from Follow the Money

What can not go on forever seems to be going on forever: China’s amazing January reserve growth

March 5, 2008

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Let’s just say that Wang Qishan has his work cut out for him.

Reuters reports that China’s reserves increased by $61.6b in January alone.

That is a stunning sum. $60b is roughly the size of the US monthly trade deficit. Annualized, the implied increase in China’s reserves tops $700b.

And the real increase in China’s foreign exchange holdings could be even bigger. We don’t know what happened with the banks’ (large) fx position. It could have fallen, increasing the reserves of the central bank. Or it could have increased. My friend Logan Wright told Michael Pettis that China hiked its reserve requirement in January and the banks were required (oops, encouraged) to meet that requirement by holding even more dollars. If Logan is right, the total accumulation of foreign exchange by China’s state then could have topped $80b.

To be precise, the $61.6 increase includes some valuation gains. Strip out the effect of the euro’s January rise, and the "real" increase in China’s reserves was "only" $55b -- or about $20b more than can be explained by FDI inflows and China’s January trade surplus. Some of the difference -- maybe $6 to $7b -- is explained by interest income on China’s existing reserves.  Some likely reflects ongoing "hot money" inflow.

A $55b monthly increase works out to an annual increase of around $660b. That is big -- but not implausible. In my January paper on China’s foreign asset accumulation I estimated that China’s state added at least $500b and perhaps as much as $600b to its foreign assets in 2007, with much of the increase "hidden" in the state banks. $660b is only a modest acceleration.

The sums involved are so staggering that I suspect that they have lost their ability to shock.

But think of this:

China added $55b to its reserves.

Saudi Arabia added $18b to its foreign assets in January.

Those two countries combined to add around $73b to their central banks portfolios. That means that those two countries alone could have supplied the $62.5b a month the US needs to sustain a $750b current account deficit and still had a bit left over to buy euros. Or they could have provided enough money to finance capital outflows from the US along with a current account deficit.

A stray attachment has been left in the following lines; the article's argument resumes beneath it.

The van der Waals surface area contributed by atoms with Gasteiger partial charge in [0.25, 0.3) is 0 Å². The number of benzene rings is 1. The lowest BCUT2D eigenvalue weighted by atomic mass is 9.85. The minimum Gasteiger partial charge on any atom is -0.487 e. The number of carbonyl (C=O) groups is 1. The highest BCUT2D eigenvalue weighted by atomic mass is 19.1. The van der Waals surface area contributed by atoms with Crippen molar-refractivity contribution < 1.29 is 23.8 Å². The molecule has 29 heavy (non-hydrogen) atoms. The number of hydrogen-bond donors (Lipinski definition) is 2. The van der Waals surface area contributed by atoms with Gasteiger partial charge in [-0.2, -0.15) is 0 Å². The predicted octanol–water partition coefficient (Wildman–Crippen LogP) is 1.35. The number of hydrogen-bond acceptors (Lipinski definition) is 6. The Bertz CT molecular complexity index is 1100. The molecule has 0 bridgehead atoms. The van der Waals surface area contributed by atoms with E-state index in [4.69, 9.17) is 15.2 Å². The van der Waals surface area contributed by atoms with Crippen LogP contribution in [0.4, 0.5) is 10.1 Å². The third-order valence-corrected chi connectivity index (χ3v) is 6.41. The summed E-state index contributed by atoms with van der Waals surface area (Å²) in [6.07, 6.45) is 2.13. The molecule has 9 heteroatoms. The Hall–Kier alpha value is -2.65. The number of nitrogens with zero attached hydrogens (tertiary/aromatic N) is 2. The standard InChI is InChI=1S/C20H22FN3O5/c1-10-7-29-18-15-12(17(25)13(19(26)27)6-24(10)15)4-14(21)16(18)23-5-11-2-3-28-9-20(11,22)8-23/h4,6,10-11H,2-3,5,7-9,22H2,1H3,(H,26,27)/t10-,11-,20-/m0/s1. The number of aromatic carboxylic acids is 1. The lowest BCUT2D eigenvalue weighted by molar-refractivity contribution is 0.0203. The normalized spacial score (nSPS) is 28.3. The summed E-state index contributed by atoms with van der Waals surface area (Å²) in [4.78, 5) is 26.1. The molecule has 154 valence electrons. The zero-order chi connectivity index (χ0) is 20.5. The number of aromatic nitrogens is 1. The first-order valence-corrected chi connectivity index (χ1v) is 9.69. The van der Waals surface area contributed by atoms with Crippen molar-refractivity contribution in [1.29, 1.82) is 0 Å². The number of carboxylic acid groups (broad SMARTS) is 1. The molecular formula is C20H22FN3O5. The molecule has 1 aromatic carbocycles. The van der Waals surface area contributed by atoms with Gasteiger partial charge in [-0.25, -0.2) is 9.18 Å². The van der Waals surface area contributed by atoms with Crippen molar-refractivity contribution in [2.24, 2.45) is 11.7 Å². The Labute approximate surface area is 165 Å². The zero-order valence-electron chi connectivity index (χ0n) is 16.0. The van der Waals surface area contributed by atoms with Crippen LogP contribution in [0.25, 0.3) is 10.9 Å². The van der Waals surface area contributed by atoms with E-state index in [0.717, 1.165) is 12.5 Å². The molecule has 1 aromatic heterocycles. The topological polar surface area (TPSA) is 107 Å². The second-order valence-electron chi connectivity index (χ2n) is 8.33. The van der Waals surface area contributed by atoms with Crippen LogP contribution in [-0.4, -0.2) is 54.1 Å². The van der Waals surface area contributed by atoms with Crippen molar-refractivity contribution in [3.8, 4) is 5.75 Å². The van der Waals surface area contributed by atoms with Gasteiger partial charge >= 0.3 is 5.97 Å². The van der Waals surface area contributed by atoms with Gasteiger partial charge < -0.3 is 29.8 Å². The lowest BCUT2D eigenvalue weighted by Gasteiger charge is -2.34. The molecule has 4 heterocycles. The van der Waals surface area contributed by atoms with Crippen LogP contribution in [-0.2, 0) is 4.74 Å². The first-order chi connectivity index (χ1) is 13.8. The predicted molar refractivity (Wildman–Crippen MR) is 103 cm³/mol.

It kind of makes you wonder why the US goes through the motions of selling Treasury and Agency bonds on the open market rather than doing direct placements with a few big central banks.

China after all wasn’t the only emerging Asian central bank to add to its reserves in January. The other emerging Asian central banks added something like $30b to their reserves -- bringing the regional total up to $85b.

That is a one trillion dollar annual pace of reserve growth from a region that is a large net importer of oil. They did so without being asked by the US - and without asking anything from the US in return.

If oil averages around $100 a barrel and the oil exporters only need $50 a barrel oil to cover their import bill, the current account surplus of the major oil exporting regions and Norway would be in the $700b range. Most of that will end up in the hands of central banks and sovereign wealth funds.

Moreover, some of the oil exporters are attracting inflows of private capital.

If US rates cuts put more pressure on the yen than Japan can bear and Japan
ends up intervening, my ballpark math suggests that it is not beyond the realm of possibility that total official asset accumulation could reach $2 trillion this year.

That is a stunning sum -- and probably is too high. It assumes January’s reserve growth in the emerging world will continue for the entire year -- a huge assumption. But it actually doesn’t seem all that out of line with the available data from January.

Paletta and MacDonald made a pretty strong case that the US needs to reconsider its existing bank regulatory framework on A1 of yesterday’s Wall Street Journal:

"Did banks know how much risk they were taking? Did they know how much capital they needed to cushion them from sour loans? Did they prepare themselves adequately for the evaporation of "liquidity," or their ability to easily sell their securities or loans? The answer to all three questions appears to be "no."

I would suggest that China’s January reserves data provides an equally compelling case for a reconsideration of the world’s global monetary architecture. An international monetary system that requires this kind of official intervention - and likely will lead to more inflation in the emerging world than the emerging world wants and more government ownership of financial assets in the US and Europe than the US and European public wants -- strikes me as hard to sustain for much longer.

Rodrik and Subramanian have put forward one proposal for rethinking the global financial system. I am sure there are other interesting proposals as well. Jeff Frankel, for example, presumbly has thought about this question.

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